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‘A true family business'
Store expands at busy crossing
Hammonds old1
A photo of the first store decades ago. - photo by Submitted
There’s no place like home. Just ask the Hammonds.

For more than a century, the family business has occupied the plot of land known as Hammond’s Crossing, where Keith Bridge and Browns Bridge roads meet in northeastern Forsyth County.

Since 1986, the property has been home to Hammond’s Fishing Center, a 3,500-square-foot bait and tackle store.

On Feb. 1, the store will move just a few yards away into a newly constructed 9,000-square-foot facility.

“We have outgrown the building we’re in now,” said Thomas Hammond, who owns the business with wife Candy.

Candy Hammond said their store currently carries about $600,000 in retail inventory and they’re “going to increase it by about $100,000.”

“It’s a two-story building, but on the second floor it’s a loft that’s going to be my office and my daughter’s hair salon,” she said. “It’s a true family business.”

Kelli Hammond Hawkins, current owner of Salon 306, will be moving to the new center in about a week to prepare to open by Feb. 1.

Hawkins said she was a little worried about opening a salon above her parents’ fishing-centric business, but the unusual setting could prove to reel in more customers.

“It’s going to be more family-oriented and I can give my attention to my clients ... and my prices are going to be a little bit more reasonable to target people who can’t really afford a high-end salon.”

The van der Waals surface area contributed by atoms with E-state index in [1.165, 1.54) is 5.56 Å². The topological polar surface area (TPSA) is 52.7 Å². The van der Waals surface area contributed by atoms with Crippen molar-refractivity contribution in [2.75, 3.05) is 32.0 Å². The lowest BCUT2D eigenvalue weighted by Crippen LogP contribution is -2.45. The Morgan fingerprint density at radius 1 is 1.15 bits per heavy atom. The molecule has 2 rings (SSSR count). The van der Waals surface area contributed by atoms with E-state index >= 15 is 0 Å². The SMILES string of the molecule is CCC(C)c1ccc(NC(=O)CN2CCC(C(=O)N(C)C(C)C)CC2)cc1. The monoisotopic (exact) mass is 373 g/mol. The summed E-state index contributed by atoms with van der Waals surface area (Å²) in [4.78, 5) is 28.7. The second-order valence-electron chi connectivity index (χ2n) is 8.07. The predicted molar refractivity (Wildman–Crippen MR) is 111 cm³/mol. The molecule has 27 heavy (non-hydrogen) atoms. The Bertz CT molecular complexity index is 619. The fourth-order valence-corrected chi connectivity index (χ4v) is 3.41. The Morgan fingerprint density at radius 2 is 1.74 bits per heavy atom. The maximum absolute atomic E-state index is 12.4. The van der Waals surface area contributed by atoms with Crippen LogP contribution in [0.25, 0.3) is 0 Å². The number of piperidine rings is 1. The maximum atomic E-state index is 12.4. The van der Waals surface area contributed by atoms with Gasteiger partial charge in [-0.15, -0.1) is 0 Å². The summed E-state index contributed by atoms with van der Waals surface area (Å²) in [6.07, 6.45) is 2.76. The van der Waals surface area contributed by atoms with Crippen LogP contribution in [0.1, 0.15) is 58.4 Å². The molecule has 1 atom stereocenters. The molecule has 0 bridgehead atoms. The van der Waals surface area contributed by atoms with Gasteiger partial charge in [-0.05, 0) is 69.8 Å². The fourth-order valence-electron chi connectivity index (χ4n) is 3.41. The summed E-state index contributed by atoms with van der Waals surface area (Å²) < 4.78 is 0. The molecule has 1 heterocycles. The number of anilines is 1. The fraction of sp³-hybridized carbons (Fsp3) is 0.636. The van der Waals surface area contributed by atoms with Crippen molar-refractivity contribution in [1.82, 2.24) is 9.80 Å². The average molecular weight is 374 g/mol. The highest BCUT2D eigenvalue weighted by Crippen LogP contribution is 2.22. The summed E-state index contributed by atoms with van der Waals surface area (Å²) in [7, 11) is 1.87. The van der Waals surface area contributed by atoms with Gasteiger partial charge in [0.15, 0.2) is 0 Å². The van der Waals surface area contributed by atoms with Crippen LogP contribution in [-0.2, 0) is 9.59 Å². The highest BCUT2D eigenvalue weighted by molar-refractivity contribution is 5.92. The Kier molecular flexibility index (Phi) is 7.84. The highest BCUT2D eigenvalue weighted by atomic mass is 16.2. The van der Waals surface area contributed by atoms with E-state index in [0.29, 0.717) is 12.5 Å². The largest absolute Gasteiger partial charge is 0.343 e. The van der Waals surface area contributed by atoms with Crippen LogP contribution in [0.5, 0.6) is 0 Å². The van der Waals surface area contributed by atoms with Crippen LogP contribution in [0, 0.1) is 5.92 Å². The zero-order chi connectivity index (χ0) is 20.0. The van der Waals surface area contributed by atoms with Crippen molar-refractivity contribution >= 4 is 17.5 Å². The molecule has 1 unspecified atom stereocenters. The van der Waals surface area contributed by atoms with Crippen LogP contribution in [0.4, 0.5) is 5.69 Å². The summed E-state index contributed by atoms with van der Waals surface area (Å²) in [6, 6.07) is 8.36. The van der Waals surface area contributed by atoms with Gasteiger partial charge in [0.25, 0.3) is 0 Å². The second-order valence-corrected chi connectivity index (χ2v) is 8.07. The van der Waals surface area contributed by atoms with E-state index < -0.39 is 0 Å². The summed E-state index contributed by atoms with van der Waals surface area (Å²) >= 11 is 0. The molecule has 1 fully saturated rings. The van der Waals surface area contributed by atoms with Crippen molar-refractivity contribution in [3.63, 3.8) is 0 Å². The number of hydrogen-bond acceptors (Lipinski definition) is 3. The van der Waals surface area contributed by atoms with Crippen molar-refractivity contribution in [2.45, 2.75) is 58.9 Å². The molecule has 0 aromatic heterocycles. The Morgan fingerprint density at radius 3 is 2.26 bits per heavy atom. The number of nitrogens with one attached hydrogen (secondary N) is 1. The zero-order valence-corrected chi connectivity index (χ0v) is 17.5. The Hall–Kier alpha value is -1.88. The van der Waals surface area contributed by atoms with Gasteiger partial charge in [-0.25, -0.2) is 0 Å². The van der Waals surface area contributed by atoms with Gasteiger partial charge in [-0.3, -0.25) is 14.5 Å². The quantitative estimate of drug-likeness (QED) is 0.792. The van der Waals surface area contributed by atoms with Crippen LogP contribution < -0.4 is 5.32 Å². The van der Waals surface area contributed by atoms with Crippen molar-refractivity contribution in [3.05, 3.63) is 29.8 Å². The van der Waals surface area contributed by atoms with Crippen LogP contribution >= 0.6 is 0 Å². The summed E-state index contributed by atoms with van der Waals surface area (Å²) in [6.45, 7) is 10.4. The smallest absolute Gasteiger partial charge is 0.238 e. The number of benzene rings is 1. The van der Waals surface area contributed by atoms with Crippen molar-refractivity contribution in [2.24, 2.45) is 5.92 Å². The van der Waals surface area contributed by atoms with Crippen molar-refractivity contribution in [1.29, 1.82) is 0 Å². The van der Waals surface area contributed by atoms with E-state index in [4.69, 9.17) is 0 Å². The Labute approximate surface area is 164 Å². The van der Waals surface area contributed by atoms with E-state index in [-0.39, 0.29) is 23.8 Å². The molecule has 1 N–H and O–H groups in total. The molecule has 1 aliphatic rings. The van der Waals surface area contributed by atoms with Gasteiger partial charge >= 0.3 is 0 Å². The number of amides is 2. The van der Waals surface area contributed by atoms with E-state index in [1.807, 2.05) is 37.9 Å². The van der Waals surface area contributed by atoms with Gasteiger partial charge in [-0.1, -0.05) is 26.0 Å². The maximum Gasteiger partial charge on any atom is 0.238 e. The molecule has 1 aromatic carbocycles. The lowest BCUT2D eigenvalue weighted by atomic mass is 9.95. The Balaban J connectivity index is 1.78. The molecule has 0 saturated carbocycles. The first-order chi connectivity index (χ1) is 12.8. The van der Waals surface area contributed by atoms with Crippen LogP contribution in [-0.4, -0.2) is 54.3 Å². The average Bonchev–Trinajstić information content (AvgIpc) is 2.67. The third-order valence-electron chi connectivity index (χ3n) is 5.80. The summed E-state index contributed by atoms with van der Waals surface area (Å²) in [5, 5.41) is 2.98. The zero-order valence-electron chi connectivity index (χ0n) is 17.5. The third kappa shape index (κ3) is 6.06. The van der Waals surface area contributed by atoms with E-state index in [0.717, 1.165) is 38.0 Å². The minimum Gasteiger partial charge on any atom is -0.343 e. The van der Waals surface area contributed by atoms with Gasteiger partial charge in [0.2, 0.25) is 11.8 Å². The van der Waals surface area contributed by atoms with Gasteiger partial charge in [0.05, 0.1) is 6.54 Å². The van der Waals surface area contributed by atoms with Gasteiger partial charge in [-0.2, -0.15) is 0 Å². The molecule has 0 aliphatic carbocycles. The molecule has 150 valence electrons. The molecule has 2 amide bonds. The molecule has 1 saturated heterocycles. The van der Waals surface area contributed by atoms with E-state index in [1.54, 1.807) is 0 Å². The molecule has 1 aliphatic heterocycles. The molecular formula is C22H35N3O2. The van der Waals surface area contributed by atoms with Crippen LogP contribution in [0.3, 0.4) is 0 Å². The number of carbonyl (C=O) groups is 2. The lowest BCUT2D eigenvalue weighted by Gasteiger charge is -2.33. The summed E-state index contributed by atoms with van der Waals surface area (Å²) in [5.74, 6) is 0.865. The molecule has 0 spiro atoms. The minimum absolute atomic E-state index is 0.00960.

The Loft Salon at Hammond’s Crossing will feature coloring, cutting, waxing, up-dos and makeup.

“It’s not too often a man can go to the fishing store and get his hair cut,” Thomas Hammond said. “Or his wife can go with him and get a color, and he can go and shop.”

Hair salon aside, the new center will be more of the same, he said.

In addition to a larger marine inventory, the center will have an additional focus on water sports. Over the years, the fishing center has become the go-to place for anglers.

But for the Hammonds, “it’s just home.”

“This land was given to my husband by his father,” Candy Hammond said. “It’s a Hammond family tradition that there has been a family business run here by the Hammond family since 1898.”

The property has been home to a fabric business, bait shop and convenience store, which was stocked with whatever food Thomas Hammond’s parents, Artie and Tom, could afford after selling their cows.

But nothing stands out in Thomas Hammond’s mind more than the original business, which his grandfather, Will, opened in 1898.

“Back then it was cotton country and he’d run the trade store,” he said. “If you’d bring your chickens in, then you could get dried goods or you could bring your cotton in and he would trade store goods for cotton.

“Then he’d carry it all to Atlanta on a horse and wagon and sell it. That’s the way it worked back then. He acquired a lot of land doing that.”

The family now owns about 10 acres at the crossing and has no plans of moving, Candy Hammond said.

“We’re passing this on. My whole family is here,” she said. “Kelli’s got the hair salon, her husband Tim Hawkins and my son Jason Hammond run the store. My daughter-in-law Samantha Hammond does the boat storage, Thomas takes care of the live bait and I do the paperwork.

“I used to do it all, but I’m too old for that now. I’ve never cut hair though.”